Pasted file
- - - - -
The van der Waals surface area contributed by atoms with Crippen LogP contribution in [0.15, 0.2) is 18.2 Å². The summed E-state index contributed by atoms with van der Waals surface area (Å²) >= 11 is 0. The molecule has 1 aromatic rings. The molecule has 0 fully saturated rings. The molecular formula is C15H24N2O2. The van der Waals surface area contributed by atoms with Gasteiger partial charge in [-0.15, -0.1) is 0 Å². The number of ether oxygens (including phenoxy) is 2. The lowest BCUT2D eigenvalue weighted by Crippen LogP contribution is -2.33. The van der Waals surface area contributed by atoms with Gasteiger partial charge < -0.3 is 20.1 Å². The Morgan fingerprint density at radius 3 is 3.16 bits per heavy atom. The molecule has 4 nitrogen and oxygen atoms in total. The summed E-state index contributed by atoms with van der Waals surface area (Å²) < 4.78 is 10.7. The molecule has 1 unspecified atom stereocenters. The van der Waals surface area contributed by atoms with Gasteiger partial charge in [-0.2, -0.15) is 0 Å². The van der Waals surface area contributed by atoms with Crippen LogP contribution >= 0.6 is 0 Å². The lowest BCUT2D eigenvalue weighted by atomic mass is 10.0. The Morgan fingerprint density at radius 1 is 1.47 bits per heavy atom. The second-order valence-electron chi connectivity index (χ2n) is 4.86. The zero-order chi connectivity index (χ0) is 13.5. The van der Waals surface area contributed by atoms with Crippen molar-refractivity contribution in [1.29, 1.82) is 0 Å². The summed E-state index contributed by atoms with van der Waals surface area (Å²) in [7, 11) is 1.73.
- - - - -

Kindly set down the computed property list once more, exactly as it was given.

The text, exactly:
The van der Waals surface area contributed by atoms with Crippen LogP contribution in [0.15, 0.2) is 18.2 Å². The summed E-state index contributed by atoms with van der Waals surface area (Å²) >= 11 is 0. The molecule has 1 aromatic rings. The molecule has 0 fully saturated rings. The molecular formula is C15H24N2O2. The van der Waals surface area contributed by atoms with Gasteiger partial charge in [-0.15, -0.1) is 0 Å². The number of ether oxygens (including phenoxy) is 2. The lowest BCUT2D eigenvalue weighted by Crippen LogP contribution is -2.33. The van der Waals surface area contributed by atoms with Gasteiger partial charge < -0.3 is 20.1 Å². The Morgan fingerprint density at radius 3 is 3.16 bits per heavy atom. The molecule has 4 nitrogen and oxygen atoms in total. The summed E-state index contributed by atoms with van der Waals surface area (Å²) < 4.78 is 10.7. The molecule has 1 unspecified atom stereocenters. The van der Waals surface area contributed by atoms with Gasteiger partial charge in [-0.2, -0.15) is 0 Å². The van der Waals surface area contributed by atoms with Crippen LogP contribution >= 0.6 is 0 Å². The lowest BCUT2D eigenvalue weighted by atomic mass is 10.0. The Morgan fingerprint density at radius 1 is 1.47 bits per heavy atom. The second-order valence-electron chi connectivity index (χ2n) is 4.86. The zero-order chi connectivity index (χ0) is 13.5. The van der Waals surface area contributed by atoms with Crippen molar-refractivity contribution in [1.29, 1.82) is 0 Å². The summed E-state index contributed by atoms with van der Waals surface area (Å²) in [7, 11) is 1.73.